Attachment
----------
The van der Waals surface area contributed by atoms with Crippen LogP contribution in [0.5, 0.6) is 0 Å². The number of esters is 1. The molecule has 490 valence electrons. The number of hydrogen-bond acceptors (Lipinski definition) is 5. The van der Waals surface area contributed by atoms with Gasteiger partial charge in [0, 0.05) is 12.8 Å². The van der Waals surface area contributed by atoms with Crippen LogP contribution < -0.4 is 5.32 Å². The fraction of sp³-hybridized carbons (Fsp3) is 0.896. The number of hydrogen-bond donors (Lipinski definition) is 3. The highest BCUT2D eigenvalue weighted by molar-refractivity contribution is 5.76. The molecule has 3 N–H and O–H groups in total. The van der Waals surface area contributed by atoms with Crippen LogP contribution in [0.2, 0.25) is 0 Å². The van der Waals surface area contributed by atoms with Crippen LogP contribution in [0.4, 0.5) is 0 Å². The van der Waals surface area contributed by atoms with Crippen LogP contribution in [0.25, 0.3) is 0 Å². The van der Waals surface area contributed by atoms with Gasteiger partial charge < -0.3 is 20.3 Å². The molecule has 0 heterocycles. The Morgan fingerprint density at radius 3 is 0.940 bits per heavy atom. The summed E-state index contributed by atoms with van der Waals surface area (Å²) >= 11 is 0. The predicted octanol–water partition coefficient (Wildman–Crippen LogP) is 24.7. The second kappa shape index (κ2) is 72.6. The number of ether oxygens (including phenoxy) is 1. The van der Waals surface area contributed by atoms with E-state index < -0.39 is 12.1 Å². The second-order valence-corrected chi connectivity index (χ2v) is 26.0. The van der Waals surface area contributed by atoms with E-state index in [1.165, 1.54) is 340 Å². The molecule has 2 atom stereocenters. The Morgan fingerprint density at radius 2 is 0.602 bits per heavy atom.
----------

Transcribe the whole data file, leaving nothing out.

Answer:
The van der Waals surface area contributed by atoms with Crippen LogP contribution in [0.5, 0.6) is 0 Å². The number of esters is 1. The molecule has 490 valence electrons. The number of hydrogen-bond acceptors (Lipinski definition) is 5. The van der Waals surface area contributed by atoms with Gasteiger partial charge in [0, 0.05) is 12.8 Å². The van der Waals surface area contributed by atoms with Crippen LogP contribution < -0.4 is 5.32 Å². The fraction of sp³-hybridized carbons (Fsp3) is 0.896. The number of hydrogen-bond donors (Lipinski definition) is 3. The highest BCUT2D eigenvalue weighted by molar-refractivity contribution is 5.76. The molecule has 3 N–H and O–H groups in total. The van der Waals surface area contributed by atoms with Crippen LogP contribution in [0.2, 0.25) is 0 Å². The van der Waals surface area contributed by atoms with Crippen LogP contribution in [0.4, 0.5) is 0 Å². The van der Waals surface area contributed by atoms with Crippen LogP contribution in [0.25, 0.3) is 0 Å². The van der Waals surface area contributed by atoms with Gasteiger partial charge < -0.3 is 20.3 Å². The molecule has 0 heterocycles. The Morgan fingerprint density at radius 3 is 0.940 bits per heavy atom. The summed E-state index contributed by atoms with van der Waals surface area (Å²) >= 11 is 0. The predicted octanol–water partition coefficient (Wildman–Crippen LogP) is 24.7. The second kappa shape index (κ2) is 72.6. The number of ether oxygens (including phenoxy) is 1. The van der Waals surface area contributed by atoms with E-state index < -0.39 is 12.1 Å². The second-order valence-corrected chi connectivity index (χ2v) is 26.0. The van der Waals surface area contributed by atoms with E-state index in [1.165, 1.54) is 340 Å². The molecule has 2 atom stereocenters. The Morgan fingerprint density at radius 2 is 0.602 bits per heavy atom.